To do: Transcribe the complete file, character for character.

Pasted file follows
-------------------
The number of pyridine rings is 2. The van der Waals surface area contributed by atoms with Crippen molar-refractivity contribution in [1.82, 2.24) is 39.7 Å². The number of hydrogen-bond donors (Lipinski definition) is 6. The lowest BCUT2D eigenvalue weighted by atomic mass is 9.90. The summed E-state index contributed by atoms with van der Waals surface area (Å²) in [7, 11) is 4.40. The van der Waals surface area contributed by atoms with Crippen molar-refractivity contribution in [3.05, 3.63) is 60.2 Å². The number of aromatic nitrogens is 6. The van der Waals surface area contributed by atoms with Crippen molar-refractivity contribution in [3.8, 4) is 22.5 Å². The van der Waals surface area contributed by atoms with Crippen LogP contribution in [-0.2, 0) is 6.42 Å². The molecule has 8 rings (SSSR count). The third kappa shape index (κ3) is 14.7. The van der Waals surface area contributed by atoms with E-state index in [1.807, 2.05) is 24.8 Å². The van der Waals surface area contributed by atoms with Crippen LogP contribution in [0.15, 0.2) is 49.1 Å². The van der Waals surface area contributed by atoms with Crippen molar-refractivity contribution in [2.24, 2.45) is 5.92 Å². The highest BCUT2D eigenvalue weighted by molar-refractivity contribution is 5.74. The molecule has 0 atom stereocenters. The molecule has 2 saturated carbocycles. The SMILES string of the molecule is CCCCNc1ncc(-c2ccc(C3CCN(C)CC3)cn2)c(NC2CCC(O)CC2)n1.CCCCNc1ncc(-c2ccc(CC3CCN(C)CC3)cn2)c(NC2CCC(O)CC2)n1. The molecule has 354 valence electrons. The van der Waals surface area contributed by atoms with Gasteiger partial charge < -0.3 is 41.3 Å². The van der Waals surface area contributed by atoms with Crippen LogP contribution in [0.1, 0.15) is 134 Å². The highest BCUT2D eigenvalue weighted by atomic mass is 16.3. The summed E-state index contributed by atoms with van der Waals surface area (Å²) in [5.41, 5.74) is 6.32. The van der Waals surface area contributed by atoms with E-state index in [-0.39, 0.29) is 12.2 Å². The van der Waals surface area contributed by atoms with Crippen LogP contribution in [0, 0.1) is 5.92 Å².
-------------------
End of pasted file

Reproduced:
The number of pyridine rings is 2. The van der Waals surface area contributed by atoms with Crippen molar-refractivity contribution in [1.82, 2.24) is 39.7 Å². The number of hydrogen-bond donors (Lipinski definition) is 6. The lowest BCUT2D eigenvalue weighted by atomic mass is 9.90. The summed E-state index contributed by atoms with van der Waals surface area (Å²) in [7, 11) is 4.40. The van der Waals surface area contributed by atoms with Crippen molar-refractivity contribution in [3.05, 3.63) is 60.2 Å². The number of aromatic nitrogens is 6. The van der Waals surface area contributed by atoms with Crippen molar-refractivity contribution in [3.8, 4) is 22.5 Å². The van der Waals surface area contributed by atoms with Crippen LogP contribution in [-0.2, 0) is 6.42 Å². The molecule has 8 rings (SSSR count). The third kappa shape index (κ3) is 14.7. The van der Waals surface area contributed by atoms with E-state index in [1.807, 2.05) is 24.8 Å². The van der Waals surface area contributed by atoms with Crippen LogP contribution in [0.15, 0.2) is 49.1 Å². The van der Waals surface area contributed by atoms with Crippen molar-refractivity contribution in [2.24, 2.45) is 5.92 Å². The highest BCUT2D eigenvalue weighted by molar-refractivity contribution is 5.74. The molecule has 0 atom stereocenters. The molecule has 2 saturated carbocycles. The SMILES string of the molecule is CCCCNc1ncc(-c2ccc(C3CCN(C)CC3)cn2)c(NC2CCC(O)CC2)n1.CCCCNc1ncc(-c2ccc(CC3CCN(C)CC3)cn2)c(NC2CCC(O)CC2)n1. The molecule has 354 valence electrons. The van der Waals surface area contributed by atoms with Gasteiger partial charge < -0.3 is 41.3 Å². The van der Waals surface area contributed by atoms with Crippen LogP contribution in [0.1, 0.15) is 134 Å². The highest BCUT2D eigenvalue weighted by atomic mass is 16.3. The summed E-state index contributed by atoms with van der Waals surface area (Å²) in [5.41, 5.74) is 6.32. The van der Waals surface area contributed by atoms with E-state index in [-0.39, 0.29) is 12.2 Å². The van der Waals surface area contributed by atoms with Crippen LogP contribution in [0, 0.1) is 5.92 Å².